Sickle cell disease (SCD) and thalassemia are complex hemoglobinopathies. Although they are grouped here together, their clinical manifestations and treatment modalities are different. Red blood cell (RBC) transfusion is a cornerstone for the management of patients with SCD and thalassemia. Transfusion in SCD patients can be for acute indications where transfusion can be life-saving, or for regular long-term therapy. These indications range from those in which transfusion is strongly recommended to those where it is unproven or controversial, and therefore requiring individualized decision. There are insufficient randomized clinical trials (RCT) to direct the clinicians on when to transfuse SCD patients. Transfusion for indications where evidence is limited should be based on a case-by-case assessment.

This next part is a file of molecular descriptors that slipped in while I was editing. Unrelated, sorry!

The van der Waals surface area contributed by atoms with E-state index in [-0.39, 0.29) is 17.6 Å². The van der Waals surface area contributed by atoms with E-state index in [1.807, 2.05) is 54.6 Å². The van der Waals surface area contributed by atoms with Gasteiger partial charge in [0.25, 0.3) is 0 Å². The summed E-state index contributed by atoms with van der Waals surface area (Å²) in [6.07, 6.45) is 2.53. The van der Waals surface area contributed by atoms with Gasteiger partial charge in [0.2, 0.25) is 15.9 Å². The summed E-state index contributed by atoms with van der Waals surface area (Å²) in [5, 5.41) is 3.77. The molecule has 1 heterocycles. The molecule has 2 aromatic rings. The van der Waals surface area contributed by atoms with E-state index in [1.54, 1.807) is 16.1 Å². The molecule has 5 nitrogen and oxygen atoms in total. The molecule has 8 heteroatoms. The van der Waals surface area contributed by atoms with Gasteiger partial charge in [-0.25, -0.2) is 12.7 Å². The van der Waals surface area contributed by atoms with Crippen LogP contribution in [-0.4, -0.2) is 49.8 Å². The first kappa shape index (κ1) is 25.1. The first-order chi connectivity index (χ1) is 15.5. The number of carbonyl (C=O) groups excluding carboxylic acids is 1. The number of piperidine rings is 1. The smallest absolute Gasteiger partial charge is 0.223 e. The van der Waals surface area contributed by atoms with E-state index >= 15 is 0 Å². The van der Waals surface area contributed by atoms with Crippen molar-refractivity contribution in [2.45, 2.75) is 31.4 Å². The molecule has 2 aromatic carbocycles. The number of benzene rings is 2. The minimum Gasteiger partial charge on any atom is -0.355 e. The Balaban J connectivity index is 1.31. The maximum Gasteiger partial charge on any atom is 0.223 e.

Homozygeous ß Thalassemia can be broadly clinically categorized as
“transfusion-dependent thalassemia, TDT” who require regular transfusion from infancy to sustain life and suppress ineffective erythropoiesis, and
“non-transfusion dependent thalassemia, NTDT” who have moderate hemolytic anemia but maintaining a hemoglobin (Hb) level that is sufficient for growth and development without transfusion support.(1)
However, these patients may have worsening anemia particularly upon exposure to physiological stressor or other triggers which necessitates transfusion support. (2)